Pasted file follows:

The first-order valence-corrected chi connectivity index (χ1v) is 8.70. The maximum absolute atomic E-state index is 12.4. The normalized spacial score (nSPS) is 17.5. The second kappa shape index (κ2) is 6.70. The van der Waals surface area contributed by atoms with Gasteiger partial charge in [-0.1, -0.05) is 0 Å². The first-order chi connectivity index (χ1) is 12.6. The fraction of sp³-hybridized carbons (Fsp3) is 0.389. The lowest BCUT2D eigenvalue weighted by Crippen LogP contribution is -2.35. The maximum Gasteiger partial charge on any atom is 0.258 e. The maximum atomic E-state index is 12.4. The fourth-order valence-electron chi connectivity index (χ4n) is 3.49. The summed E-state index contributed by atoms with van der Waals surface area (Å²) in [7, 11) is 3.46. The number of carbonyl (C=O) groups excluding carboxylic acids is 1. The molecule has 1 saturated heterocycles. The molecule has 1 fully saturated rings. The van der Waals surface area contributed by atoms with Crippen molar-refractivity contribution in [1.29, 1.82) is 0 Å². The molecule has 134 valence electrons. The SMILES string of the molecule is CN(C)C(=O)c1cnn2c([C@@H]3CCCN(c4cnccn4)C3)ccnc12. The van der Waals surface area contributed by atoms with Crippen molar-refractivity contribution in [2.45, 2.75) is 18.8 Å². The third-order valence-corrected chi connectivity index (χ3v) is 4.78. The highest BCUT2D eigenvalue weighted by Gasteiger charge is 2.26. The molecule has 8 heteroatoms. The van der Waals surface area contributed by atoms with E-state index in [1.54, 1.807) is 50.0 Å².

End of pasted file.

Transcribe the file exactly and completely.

The first-order valence-corrected chi connectivity index (χ1v) is 8.70. The maximum absolute atomic E-state index is 12.4. The normalized spacial score (nSPS) is 17.5. The second kappa shape index (κ2) is 6.70. The van der Waals surface area contributed by atoms with Gasteiger partial charge in [-0.1, -0.05) is 0 Å². The first-order chi connectivity index (χ1) is 12.6. The fraction of sp³-hybridized carbons (Fsp3) is 0.389. The lowest BCUT2D eigenvalue weighted by Crippen LogP contribution is -2.35. The maximum Gasteiger partial charge on any atom is 0.258 e. The maximum atomic E-state index is 12.4. The fourth-order valence-electron chi connectivity index (χ4n) is 3.49. The summed E-state index contributed by atoms with van der Waals surface area (Å²) in [7, 11) is 3.46. The number of carbonyl (C=O) groups excluding carboxylic acids is 1. The molecule has 1 saturated heterocycles. The molecule has 1 fully saturated rings. The van der Waals surface area contributed by atoms with Crippen molar-refractivity contribution in [1.29, 1.82) is 0 Å². The molecule has 134 valence electrons. The SMILES string of the molecule is CN(C)C(=O)c1cnn2c([C@@H]3CCCN(c4cnccn4)C3)ccnc12. The van der Waals surface area contributed by atoms with Crippen molar-refractivity contribution in [2.45, 2.75) is 18.8 Å². The third-order valence-corrected chi connectivity index (χ3v) is 4.78. The highest BCUT2D eigenvalue weighted by Gasteiger charge is 2.26. The molecule has 8 heteroatoms. The van der Waals surface area contributed by atoms with E-state index in [1.54, 1.807) is 50.0 Å².